Nitrocellulose paint was highly productive, but the final coating required polishing to achieve high gloss. Paint chemists in the 1930s wondered if somehow they could find a binder system for paint that provided both productivity and the inherently better appearance of a natural oil resin. What resulted from this work was the development of the first alkyd paint system. This was the first “polymer” made for coatings, as it was synthesized using three monomers: phthalic anhydride, glycerol, and linoleic acid (Figure 2). In this way, the chemistry combined both synthetic monomers and natural products, providing a coating resin system that gave intermediate performance between synthetic lacquers and natural oils. Given that this technology provided outstanding film properties, this new alkyd paint was first commercialized as an automotive primer. Important to coatings science, note that in this case a resin technology was chosen for a specific coating layer of a total coating system, a fundamental concept used in coatings today. Additionally, alkyd chemistry continues as a mainstay of current coating technology.
It was not until the 1950s that the next major automotive coatings advance occurred: the use of thermoplastic acrylic lacquers. By this time in American society, the automobile was no longer just a means of transportation; cars had now become a personal showpiece that owners wanted to show off to their friends. That meant that the coatings had to look better and accentuate the new curved styling body designs of the times. Rohm and Haas Co. had developed a new synthetic polymer as a glass replacement based on poly methyl methacrylate, and the coatings industry investigated whether that technology could be used in coatings. This chemistry, of course, is based on the controlled polymerization of various acrylic monomers, to obtain a polymer resin of desired molecular weight and glass transition temperature. This would be the first all man-made resin technology to be used in automotive coatings.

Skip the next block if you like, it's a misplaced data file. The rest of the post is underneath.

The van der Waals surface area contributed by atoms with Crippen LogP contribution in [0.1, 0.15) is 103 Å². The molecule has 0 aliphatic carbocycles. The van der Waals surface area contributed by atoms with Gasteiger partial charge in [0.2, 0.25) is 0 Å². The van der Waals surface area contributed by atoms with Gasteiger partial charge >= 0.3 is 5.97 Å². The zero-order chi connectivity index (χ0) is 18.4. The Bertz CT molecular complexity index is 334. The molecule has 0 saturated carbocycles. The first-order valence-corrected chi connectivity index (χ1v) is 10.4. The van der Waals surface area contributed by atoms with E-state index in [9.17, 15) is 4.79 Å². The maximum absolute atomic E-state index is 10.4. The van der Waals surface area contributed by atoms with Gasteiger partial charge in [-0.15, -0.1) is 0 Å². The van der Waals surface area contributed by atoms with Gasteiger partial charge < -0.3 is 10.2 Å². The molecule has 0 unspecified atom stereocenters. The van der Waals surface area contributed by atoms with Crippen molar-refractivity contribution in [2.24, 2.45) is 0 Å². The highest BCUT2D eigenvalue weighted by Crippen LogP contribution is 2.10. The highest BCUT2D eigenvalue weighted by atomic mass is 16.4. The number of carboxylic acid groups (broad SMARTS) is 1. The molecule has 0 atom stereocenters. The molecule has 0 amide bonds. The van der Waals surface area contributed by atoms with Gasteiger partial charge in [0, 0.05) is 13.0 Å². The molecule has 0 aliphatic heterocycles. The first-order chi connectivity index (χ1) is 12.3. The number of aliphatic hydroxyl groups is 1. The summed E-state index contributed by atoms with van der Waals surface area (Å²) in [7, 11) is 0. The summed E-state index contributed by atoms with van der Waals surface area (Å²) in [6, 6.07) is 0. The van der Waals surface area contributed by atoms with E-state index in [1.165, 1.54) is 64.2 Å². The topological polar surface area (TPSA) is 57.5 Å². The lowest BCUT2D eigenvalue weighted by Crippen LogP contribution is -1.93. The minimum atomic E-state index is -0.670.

It turned out that thermoplastic acrylic resin technology dominated the automotive topcoat market in automotive coatings for about two decades, from the 1950s through the 1970s. The reason for this was the excellent topcoat appearance that could be obtained with these finishes. The acrylic resin binder was high in viscosity, given its high molecular weight (80–100k) and high Tg (approximately 70°C). Thus, coatings based on this technology needed to be sprayed at relatively low solids of about 20%. In the automotive plant, this meant multiple coats of the topcoat were applied to reach the desired film build of about 2 mils. By today’s standards, this sounds like a disadvantage, but at the time, this acrylic lacquer technology had one critical advantage over previous automotive paints: it provided an excellent binder system for the newest pigment colorant technology—metallic pigments.